- Casual Classes
- Wine &
- Corporate &
EDMONTON — Though many people barbecue all-year around, I do not. So by the time spring and (mere hours later) summer arrive, I have worked myself into a romantic frenzy about grilled meat. There is a warm cedar deck in this vision, plus a gin and tonic, and a steak seared to pinky perfection.
Sadly, within a few weeks, I have, once again, paid a lot for various cuts of meat, only to prove it is possible to never, ever learn from your mistakes. No matter the number of demonstrations I have received from expert chefs on how to test meat while it’s on the grill (something about poking it with your finger to see if it feels rubbery, or hard, although I forget which means what), I still routinely overcook (and under-season) when I barbecue.
What begins as excitement about the barbecue season quickly curdles. Isn’t this supposed to be a man’s job? Ergo, why am I even here?
So it was with trepidation that I ventured out to Blackhawk Golf Club, southwest of the city, shortly after it opened this spring to consult with executive chef Andrew Fung, who is a Gold Medal Plates top winner and a guy who gets grilling like few others. Born in Hong Kong, Fung came to Edmonton with his parents as a teenager. He took the one-year baking program at NAIT before moving to Vancouver to study at the Pacific Institute of Culinary Arts. His chef background includes the Hardware Grill, as well as two years spent cooking in Zurich, Switzerland. While the menu at Blackhawk displays Fung’s Asian influence (he makes his udon noodles from scratch), the chef has also devoted himself to the art of the grill. He understands that after a game of golf, a well-grilled piece of protein can really hit the spot.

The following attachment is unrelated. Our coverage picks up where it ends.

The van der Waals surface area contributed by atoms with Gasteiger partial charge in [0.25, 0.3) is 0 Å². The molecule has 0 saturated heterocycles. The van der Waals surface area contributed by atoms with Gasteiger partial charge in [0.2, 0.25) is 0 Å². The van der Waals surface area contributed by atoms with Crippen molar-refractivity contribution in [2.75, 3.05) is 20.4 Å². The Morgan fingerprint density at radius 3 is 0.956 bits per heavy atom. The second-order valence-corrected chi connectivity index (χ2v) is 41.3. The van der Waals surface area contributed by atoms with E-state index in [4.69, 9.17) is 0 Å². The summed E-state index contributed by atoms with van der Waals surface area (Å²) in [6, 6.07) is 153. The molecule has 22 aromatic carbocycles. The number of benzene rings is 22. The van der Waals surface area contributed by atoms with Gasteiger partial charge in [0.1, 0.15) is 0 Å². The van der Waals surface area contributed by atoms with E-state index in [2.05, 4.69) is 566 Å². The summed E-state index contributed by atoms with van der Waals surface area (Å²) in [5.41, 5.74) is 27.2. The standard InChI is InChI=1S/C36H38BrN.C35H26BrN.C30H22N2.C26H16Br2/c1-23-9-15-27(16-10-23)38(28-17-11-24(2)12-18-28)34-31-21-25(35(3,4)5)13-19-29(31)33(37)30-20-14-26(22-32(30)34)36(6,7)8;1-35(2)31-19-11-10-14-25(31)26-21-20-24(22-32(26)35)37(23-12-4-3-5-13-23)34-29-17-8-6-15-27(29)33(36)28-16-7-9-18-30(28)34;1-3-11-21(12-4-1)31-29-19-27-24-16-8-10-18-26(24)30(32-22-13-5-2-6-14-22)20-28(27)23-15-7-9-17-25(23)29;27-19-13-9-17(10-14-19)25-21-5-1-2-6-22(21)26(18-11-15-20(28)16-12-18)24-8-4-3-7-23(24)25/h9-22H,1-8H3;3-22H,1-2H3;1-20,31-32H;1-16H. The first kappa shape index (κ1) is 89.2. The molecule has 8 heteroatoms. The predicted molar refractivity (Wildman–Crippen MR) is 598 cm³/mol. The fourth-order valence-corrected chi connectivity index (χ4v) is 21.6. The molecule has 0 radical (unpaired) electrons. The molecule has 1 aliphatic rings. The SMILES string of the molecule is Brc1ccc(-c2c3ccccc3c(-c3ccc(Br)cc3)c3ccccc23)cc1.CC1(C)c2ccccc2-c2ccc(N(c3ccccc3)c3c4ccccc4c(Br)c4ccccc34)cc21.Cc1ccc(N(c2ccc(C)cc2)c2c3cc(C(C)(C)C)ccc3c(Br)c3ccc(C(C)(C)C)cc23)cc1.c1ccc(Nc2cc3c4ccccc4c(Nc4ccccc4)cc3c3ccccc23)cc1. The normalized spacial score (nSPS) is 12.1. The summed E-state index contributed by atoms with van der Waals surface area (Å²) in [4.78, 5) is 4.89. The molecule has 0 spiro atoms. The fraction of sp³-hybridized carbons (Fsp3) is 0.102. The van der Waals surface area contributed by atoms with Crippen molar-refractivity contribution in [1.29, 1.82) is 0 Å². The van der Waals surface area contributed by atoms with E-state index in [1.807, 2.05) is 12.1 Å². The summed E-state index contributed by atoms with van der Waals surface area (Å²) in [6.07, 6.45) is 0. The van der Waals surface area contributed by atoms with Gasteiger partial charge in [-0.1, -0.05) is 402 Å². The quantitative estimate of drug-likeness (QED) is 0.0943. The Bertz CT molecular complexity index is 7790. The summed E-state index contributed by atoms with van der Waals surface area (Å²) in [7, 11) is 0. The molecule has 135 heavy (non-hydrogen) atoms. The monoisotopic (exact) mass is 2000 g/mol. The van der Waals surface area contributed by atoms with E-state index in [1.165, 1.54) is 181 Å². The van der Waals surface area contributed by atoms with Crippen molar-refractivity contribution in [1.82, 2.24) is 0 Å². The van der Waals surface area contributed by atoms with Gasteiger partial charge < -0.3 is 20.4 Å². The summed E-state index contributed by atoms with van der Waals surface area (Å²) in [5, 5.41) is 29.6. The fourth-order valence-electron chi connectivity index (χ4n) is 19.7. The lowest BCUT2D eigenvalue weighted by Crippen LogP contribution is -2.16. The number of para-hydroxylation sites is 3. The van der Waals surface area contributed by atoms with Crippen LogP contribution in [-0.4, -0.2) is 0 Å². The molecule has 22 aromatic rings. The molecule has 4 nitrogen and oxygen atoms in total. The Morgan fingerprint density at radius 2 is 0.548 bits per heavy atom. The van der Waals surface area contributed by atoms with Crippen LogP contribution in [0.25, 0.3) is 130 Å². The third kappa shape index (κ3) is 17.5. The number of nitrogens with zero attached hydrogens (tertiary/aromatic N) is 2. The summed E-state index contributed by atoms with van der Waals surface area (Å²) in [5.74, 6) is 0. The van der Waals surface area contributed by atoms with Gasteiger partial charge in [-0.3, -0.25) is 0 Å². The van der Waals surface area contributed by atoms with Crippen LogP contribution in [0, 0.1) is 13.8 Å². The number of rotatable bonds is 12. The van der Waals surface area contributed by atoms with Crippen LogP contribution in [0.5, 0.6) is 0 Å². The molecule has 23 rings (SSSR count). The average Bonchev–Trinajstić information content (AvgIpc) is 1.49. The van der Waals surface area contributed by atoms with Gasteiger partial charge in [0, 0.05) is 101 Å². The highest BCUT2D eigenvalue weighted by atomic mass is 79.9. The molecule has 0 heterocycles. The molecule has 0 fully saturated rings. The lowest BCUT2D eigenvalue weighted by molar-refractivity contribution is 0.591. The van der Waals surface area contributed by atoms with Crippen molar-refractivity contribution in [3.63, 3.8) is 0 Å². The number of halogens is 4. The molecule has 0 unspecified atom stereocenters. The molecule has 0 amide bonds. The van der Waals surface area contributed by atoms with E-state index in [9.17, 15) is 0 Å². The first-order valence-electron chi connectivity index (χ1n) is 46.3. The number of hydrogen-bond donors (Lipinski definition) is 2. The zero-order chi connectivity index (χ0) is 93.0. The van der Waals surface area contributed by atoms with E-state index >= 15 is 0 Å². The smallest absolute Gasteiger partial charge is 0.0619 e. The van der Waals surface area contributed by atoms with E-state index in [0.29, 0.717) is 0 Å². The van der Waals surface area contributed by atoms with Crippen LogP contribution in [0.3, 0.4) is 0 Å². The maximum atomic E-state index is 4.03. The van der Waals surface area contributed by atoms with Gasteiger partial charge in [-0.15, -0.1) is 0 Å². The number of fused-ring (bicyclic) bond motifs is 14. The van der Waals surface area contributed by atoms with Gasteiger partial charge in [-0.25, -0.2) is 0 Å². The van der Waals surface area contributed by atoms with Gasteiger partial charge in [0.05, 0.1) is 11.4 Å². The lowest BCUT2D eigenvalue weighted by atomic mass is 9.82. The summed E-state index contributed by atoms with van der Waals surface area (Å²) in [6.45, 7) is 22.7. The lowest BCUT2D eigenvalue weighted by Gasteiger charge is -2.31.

What I discovered after chatting with Fung is that, like most culinary pursuits, good grilling is a combination of a few basics, and a lot of practice.
Perhaps the most common mistake that grillers make, says Fung, is that many fail to adequately heat the barbecue before slapping the meat down. Preheat the barbecue for five to ten minutes beforehand; otherwise, the meat will stick.
Second, while there is much to be said for the natural goodness of animal flesh, most proteins (from chicken to pork to beef) benefit from a treatment of some description before the cooking stage begins.
“Chicken, by itself, has no taste at all, it’s so bland,” insists Fung. “You have to add flavour.”
He recommends a brine to add moisture and taste to a standard chicken breast and says that even something as simple as Montreal Steak Seasoning will give beef a pick-me-up. A marinade of mustard, olive oil and fresh herbs (see Andrew’s recipe) applied a mere 20 minutes before grilling adds sizable tang. Remember, marinating longer is not necessarily better because the acid component of a marinade mixture (the vinegar, mustard, or lime) actually begins to chemically cook the protein if left on too long, and cooking is the barbecue’s job.